Catch up on all the posts in this series here. 
Did you enjoy this interview? Let us know in the comments, and if you have a chance, check out Whitney’s Noonday page!

25 Unique Ways to Wear a Scarf

Ever have trouble figuring out how to wear a scarf? I know I’ve shared another of my favorite “how to tie your scarf” videos, but this one from the FashionABLE stylists features some ways I’ve never seen before!

What’s a FashionABLE scarf? “Their stories are not uncommon, but their courage is.”

I have the Bezuayhu scarf. This is her story:

“I am now 19 years old. My parents had passed away and I used to live with my aunts and grandparents. They always wanted me to work and not to go to school. So, I came to the city, and there I came to this life of prostitution. Now, it feels so good to get up in the morning and say I am going to work. It feels so good to have a scarf named after me. I’m so proud to be called a scarf maker.”

I truly love this scarf. I wore it at the ladies’ retreat last weekend, and was surprised by how light and yet warm it is! Some of my other favorites include:

Abeba in Marigold
Etanesh in Cerulian Blue
I also found out last weekend that these scarves are very popular with kittens!
Oscar is more concerned about how it tastes than what it looks like…
Right after Brian took this picture, he took this video. Can you tell which of us hates cats? 

And, stay tuned for a chance to WIN your own FashionABLE scarf later this month! 
Read the whole series here.

An Update, And The 10th Item Reveal!

10 Items, One Month, So Far

Since starting this series, I’ve had strange dreams, more like nightmares really, about shopping. In one dream I found myself in a small boutique filled with cute dresses. But then, the racks were so crammed with clothes it was impossible to pull them off and look at them, and the racks got closer and closer together, until they almost smothered me.

In another dream, I searched up and down the endless aisles of Walmart looking for Christmas presents for my sisters. I wanted a particular type of bodywash scented like different flavors of candy and soda. All I could find were pixi stix and root beer flavored. But then, I couldn’t find any prices. I looked on the bottles and on the shelves, and then I realized that nothing in the store had prices posted. I started feeling panicky, not sure if I could afford to get them or not. To increase my anxiety, the store swarmed with people. I noticed that many of the people had already gone through the checkout line, but weren’t leaving. Why aren’t they leaving? I asked a man nearby. “They’re afraid to leave,” he said. 

Image Source

I’m not into dream interpretation, but I could draw some analogies from those nightmares. How often do I shop out of fear?  I fill my house with stuff to make me feel secure. Sometimes we shop just to lift our mood, or to ease our pain and take our mind off a problem that needs to be dealt with. We’re afraid, afraid of losing status, or afraid of dealing with painful emotions, so we shop. It’s a bandaid, just like emotional eating, which covers the pain for a moment but when the pounds pile on, the sadness only increases. Ultimately, all the stuff we look to for security ends up smothering us.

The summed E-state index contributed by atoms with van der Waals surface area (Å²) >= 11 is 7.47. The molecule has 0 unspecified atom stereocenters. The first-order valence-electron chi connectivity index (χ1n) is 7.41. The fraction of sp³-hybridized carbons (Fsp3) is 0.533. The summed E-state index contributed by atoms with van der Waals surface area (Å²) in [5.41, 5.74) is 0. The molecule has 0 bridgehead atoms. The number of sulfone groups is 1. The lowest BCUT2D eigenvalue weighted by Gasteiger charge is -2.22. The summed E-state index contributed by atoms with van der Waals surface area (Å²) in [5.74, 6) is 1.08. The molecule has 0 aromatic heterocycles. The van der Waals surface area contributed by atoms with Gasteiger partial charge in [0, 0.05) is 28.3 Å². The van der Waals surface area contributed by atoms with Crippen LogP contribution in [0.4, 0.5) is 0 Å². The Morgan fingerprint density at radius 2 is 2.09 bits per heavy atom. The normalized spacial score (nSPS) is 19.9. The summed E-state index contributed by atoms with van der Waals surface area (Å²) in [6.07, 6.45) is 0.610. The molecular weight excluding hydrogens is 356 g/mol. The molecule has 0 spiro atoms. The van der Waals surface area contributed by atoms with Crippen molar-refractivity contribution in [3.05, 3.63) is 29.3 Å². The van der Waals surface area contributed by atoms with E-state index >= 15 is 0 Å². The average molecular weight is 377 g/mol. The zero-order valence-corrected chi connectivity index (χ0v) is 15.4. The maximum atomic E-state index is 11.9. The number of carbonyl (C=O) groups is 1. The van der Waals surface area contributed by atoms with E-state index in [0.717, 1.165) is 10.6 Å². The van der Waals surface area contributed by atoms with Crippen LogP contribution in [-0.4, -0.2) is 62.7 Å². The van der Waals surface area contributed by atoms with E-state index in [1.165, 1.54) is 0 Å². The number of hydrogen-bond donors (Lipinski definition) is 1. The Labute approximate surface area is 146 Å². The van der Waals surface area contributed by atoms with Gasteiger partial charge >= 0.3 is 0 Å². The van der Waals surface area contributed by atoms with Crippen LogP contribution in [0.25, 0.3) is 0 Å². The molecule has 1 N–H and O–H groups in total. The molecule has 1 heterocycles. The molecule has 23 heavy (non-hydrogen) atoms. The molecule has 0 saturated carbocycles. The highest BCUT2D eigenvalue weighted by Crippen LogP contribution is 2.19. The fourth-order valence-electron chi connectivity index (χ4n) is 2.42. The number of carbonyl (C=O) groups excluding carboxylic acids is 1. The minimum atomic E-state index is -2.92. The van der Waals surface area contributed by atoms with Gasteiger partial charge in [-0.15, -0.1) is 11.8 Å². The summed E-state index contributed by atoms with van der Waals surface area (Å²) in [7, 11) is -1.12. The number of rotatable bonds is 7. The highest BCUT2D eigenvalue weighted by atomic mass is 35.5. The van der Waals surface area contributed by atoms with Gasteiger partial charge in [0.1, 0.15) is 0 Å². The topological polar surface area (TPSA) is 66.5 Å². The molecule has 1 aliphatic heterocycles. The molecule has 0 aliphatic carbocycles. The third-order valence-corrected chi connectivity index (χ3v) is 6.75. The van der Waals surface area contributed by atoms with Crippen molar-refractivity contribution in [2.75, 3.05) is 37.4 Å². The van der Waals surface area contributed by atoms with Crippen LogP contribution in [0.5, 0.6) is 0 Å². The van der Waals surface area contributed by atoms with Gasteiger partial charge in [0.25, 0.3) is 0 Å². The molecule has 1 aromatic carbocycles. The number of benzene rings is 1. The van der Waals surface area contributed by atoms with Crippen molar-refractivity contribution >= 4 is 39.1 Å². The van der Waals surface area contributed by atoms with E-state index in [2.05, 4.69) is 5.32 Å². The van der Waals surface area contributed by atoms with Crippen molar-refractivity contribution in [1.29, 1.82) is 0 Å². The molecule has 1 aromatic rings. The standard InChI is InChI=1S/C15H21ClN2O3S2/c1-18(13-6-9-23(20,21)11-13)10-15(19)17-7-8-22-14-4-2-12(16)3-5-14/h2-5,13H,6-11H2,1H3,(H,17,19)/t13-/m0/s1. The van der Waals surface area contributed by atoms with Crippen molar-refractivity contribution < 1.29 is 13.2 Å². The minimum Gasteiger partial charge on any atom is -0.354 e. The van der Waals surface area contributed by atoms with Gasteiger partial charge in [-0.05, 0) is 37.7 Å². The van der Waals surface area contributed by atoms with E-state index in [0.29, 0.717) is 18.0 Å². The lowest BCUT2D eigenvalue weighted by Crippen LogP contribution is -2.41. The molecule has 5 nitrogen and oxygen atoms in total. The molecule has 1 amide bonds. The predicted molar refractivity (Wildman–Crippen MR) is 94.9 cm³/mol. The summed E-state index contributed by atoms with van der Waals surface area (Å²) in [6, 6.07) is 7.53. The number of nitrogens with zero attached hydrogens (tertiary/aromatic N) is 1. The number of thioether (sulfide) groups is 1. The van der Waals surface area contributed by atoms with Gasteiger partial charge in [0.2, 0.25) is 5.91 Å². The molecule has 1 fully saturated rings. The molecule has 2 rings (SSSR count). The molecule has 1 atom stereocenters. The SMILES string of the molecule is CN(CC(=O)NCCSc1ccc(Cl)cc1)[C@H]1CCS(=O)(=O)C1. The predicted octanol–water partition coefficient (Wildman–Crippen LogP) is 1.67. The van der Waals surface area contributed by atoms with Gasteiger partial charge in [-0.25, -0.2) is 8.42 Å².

Aside from the nightmares, this month is going well, but not how I expected. Some things are harder than I thought they would be, and other things are much easier. For example, telling people what I’m doing is much harder than I expected. When I try to explain why I’m wearing ten items, I feel like my brain freezes up and my mouth just keeps babbling on. I get all self-conscious and stutter-y. Luckily for me, my friend Tara is more than happy to tell everyone who will listen all about why I’m wearing ten items, and she does an awesome job! I’m very thankful for all of you who have shared, liked, and commented on this series. You have no idea how encouraging it is!

Last week I had moments that I forgot about only wearing ten things. When I’d get dressed in the morning, I’d reach for a different tank to go under my tee, and then remember. Once, though, I didn’t remember in time. Without even thinking, I laced up my tennis shoes and went to work out with Brian. I didn’t realize my mistake until hours later! Epic fail.

Just to clarify the rules, originally I wasn’t going to wear accessories or scarves, but in Brian’s words, I realized I’m a girl. So I am wearing my Noonday bracelet, and my FashionABLE scarf is one of my ten items. I could have counted all shoes as one item, but I know I have a big problem with shoes. I can’t resist them, and I have way more than I need. So, I really want to work on that area this month by limiting myself to my Toms.

The 10th Item

The results are in! The tenth item you chose for me to wear, is…

The Good and Fair Clothing v-neck tee!

Thanks for voting! It’s due to arrive any time now, and I’m SO looking forward to having another shirt to wear. I’ve mostly worn my Sevenly tee one day and my Stop Traffick Fashion tee the next. I still love my tees, but I’ll be very happy when I have another one to choose from! Although, it its supposed to cool off again here, so hopefully I’ll be able to wear my thrift store tunic again. 
Speaking of cooler weather, last Friday night Brian and I spent time with our friends who live out in the country, and it was COLD after the sun went down. I thought about asking Brian for his sweatshirt, but decided it would be cheating. Luckily, I had my scarf, so I wrapped it around me like a shawl. 
In other news, I have updated the first post of this series so that it contains links to all the posts, and I’ll continue to update it that it will be much easier to keep up to date and catch up. You might want to bookmark it so it will be easy to come back to.